The Babysitters

More and more teenagers are becoming sexually active in high school. But how many of them are charging for it?

Shirley (Katherine Waterston) is an honors student who babysits on weekends for a little extra cash and the opportunity to see her crush – the kids’ dad, Michael (John Leguizamo). Then, one night, a brief kiss becomes a passionate make out session and neither Michael nor Shirley can stop thinking about what could have been. Once again face-to-face in close quarters, they cannot control their urges and a furtive romance is set in to motion. And then Michael gives Shirley an unusually large tip on top of her babysitting fee.

Naturally, both share the encounter with their best friends; but where Shirley’s friend is surprised, Michael’s friend is intrigued – and wants a babysitter of his own. Soon all the married neighborhood men are making appointments with “one of Shirley’s girls.” Business is good, the wives are clueless, and the high school madam gets a cut from each date (she’s saving for college). But in a dangerous game, everyone wants to be on top and someone is bound to get hurt.

The story’s concept is the result of a crude joke. First time director David Ross wanted to pen a script in which the girls never thought they would be prostitutes and the johns never imagined paying for sex. When he ordered a drink off a menu, informing the waitress he’d “have the Babysitter,” and his friend made an insinuation, Ross knew the idea would work in a movie.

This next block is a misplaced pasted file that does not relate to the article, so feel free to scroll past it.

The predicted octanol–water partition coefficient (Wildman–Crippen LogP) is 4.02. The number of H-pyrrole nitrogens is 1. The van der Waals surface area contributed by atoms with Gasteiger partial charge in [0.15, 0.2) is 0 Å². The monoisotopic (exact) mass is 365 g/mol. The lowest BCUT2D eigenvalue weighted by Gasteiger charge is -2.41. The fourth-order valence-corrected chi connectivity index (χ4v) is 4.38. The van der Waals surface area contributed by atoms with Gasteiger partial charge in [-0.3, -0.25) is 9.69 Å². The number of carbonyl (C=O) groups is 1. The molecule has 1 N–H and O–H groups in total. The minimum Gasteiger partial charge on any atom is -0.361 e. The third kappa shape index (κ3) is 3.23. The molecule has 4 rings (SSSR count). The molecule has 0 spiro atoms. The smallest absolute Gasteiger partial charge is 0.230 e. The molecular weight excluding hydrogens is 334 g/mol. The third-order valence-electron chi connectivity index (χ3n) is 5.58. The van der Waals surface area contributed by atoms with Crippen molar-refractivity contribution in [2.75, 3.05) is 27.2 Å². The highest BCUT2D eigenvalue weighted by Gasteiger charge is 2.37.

The material is very risqué but Ross does not resort to dirty old man jokes or debate the moral or criminal aspects of the characters’ actions. Instead, he relies on the cutthroat tactics of high school girls and the natural consequences of industry and adultery. This course leaves audiences to experience their own level of uncomfortableness rather than one dictated by the filmmaker.

Waterston’s character’s evolution from an eccentric wallflower to a high-powered businesswoman is flawless and somewhat unnerving. Additionally, each of her “employees” exhibits a different personality and approach to the job, while demonstrating a wavering level of maturity they may not yet possess.

The husbands, conversely, act like adolescent boys revelling in the attention of fresh, young girls. Michael is the only source of conscience or soft emotion amongst the guilty, however scarce his expressions may be. Always interesting, Leguizamo’s portrayal of a torn husband and a jealous boyfriend is convincingly confused.

The Babysitters is a dark situational comedy that leaves audiences laughing uneasily and grappling with moral discomfort resultant of their enjoyment.

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